A national chain of teashops might seem an unlikely birthplace for technology that would transform office work and kick-start the British computer industry—but when the Lyons Electronic Office (LEO) went into operation in 1951, it did just that.
Why did Lyons tea shops need a computer?
J. Lyons & Co. was Britain’s largest catering company, with restaurants and cafés all over the country as well interests in food manufacturing and outside catering.
The company’s visionary Comptroller (or chief accountant) John Simmons speculated as early as the 1930s about automating some of the tedious back office processes necessary to keep track of profit and loss. At the time, armies of young women sat all day tapping at manual adding machines.
Tea, cakes and hot meals were the staples of the 200 Lyons teashops in London, which at lunchtime filled with office workers looking for inexpensive and nutritious meals in pleasant surroundings. Managing the stock was a vital part of the operation.
Every afternoon the manageress of each Lyons teashop picked up the telephone and called head office. She would phone through any changes that needed to be made to her standard order of goods for the next day.
Lyons was the first company in the world to see that computers could be used to make businesses more efficient, as well as to carry out mathematical calculations.
Who built LEO—and how?
After the Second World War, Simmons sent two of his junior managers, Oliver Standingford and Raymond Thompson, to investigate office methods in the USA. They came back filled with enthusiasm for electronic computing.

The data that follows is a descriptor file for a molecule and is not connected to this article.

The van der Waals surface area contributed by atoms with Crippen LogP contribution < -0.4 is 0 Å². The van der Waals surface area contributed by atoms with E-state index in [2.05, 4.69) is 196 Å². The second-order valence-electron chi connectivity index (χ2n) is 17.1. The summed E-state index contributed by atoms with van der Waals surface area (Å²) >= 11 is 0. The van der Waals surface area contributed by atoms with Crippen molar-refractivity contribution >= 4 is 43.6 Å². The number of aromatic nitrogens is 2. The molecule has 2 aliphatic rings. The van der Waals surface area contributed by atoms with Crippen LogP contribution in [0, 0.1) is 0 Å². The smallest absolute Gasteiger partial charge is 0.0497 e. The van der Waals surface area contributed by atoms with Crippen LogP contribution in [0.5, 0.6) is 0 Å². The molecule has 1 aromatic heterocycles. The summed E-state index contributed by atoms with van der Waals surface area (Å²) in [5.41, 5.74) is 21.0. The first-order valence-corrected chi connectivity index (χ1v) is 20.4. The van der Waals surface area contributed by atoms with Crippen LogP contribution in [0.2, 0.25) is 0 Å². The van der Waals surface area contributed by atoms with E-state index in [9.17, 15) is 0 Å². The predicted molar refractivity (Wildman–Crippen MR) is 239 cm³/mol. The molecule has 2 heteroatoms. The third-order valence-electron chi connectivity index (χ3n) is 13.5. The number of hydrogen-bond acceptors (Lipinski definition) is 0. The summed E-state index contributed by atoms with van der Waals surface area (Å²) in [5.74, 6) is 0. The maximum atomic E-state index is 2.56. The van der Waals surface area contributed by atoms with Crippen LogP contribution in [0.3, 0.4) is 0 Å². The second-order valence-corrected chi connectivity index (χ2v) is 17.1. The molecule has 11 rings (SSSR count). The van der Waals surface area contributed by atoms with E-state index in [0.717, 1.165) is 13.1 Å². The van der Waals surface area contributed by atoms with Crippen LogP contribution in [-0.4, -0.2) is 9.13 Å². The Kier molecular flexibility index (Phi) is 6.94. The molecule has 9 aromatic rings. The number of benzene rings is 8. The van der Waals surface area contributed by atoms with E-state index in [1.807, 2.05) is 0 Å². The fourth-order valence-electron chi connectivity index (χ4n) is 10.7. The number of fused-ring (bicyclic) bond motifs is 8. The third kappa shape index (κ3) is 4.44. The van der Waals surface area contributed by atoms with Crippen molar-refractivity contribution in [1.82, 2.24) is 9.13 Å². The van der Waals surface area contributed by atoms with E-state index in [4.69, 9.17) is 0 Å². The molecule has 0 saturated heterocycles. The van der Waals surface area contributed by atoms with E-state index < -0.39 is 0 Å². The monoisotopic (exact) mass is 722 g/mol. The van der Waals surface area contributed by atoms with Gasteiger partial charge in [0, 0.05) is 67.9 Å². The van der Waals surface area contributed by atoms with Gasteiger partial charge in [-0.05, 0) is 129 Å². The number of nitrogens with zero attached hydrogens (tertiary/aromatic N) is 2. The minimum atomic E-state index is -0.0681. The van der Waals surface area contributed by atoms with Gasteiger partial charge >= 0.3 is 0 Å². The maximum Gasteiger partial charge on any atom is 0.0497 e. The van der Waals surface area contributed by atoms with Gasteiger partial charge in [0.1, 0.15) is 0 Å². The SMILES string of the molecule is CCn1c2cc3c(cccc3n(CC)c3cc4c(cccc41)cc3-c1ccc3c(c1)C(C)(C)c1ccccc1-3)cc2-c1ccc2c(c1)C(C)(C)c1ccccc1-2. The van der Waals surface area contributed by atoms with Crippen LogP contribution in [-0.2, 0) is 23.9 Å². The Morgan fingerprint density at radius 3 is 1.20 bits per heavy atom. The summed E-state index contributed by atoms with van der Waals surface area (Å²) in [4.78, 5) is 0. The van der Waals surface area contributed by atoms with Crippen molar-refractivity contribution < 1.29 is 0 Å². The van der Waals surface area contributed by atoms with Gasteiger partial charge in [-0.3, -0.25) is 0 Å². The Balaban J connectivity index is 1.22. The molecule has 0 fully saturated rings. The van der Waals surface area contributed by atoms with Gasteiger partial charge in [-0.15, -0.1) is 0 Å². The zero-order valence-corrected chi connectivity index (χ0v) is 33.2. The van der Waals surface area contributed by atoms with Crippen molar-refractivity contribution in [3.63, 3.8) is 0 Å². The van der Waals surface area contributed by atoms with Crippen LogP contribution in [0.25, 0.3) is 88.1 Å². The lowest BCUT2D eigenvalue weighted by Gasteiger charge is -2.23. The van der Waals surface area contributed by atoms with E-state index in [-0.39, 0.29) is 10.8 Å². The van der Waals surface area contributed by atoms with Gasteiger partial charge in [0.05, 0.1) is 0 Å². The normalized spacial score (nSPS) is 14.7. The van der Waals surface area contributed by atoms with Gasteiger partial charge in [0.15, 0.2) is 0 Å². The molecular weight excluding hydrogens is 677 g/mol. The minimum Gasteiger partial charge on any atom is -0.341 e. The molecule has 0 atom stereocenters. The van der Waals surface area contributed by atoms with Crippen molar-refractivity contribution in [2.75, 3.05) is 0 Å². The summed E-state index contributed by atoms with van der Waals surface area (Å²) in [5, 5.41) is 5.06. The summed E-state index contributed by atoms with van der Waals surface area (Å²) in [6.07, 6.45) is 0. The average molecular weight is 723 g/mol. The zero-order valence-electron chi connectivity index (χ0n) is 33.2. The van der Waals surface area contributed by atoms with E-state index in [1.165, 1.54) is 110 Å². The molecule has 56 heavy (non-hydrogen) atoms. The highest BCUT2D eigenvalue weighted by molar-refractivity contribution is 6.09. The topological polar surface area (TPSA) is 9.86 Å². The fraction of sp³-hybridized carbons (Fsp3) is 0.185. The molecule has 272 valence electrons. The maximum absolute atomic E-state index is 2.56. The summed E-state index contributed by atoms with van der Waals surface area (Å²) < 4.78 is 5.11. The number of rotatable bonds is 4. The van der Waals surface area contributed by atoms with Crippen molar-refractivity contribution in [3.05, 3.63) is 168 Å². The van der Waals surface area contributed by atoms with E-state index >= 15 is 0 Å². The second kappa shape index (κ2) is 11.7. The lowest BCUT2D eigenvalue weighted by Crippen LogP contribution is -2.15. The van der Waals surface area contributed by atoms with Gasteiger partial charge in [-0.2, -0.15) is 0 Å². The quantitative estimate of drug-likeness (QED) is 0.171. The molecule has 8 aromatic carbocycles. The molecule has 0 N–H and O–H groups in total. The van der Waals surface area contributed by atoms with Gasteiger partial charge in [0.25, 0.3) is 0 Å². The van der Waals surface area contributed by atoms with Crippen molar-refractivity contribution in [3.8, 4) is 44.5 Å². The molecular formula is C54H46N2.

The American authorities had recently declassified the technology and it was greeted on both sides of the Atlantic with excited headlines about ‘electronic brains’.
Thompson and Standingford had also discovered that Maurice Wilkes at Cambridge University was at that very moment building a computer, the Electronic Delay Storage Automatic Calculator (EDSAC).
EDSAC’s electronics were thermionic valves (or vacuum tubes) and its memory was stored in mercury delay lines—tubes of mercury that carried trains of pulses in more condensed form than in copper wires. Simmons quickly struck a deal with Wilkes to part fund the project to the tune of £3000 if Lyons could build a copy once it worked.
EDSAC duly delivered, and in 1949 John Pinkerton, a Cambridge engineer hired by Lyons to head the project, began to build LEO with a small team.
At the same time Thompson began to recruit a team of programmers. David Caminer, Head of Systems Research at Lyons, drew up flowcharts of the sequence of instructions and information to be delivered to the computer in a form that it could understand.
What tasks could LEO carry out?
LEO, which occupied all the space in a large room, was ready to attempt its first business program in November 1951.
It was called Bakery Valuations, and computed the costs of all the ingredients that went into the bread and cakes produced at the Lyons factory at Cadby Hall in southwest London. This has gone down in history as the world’s first routine, real-time office application.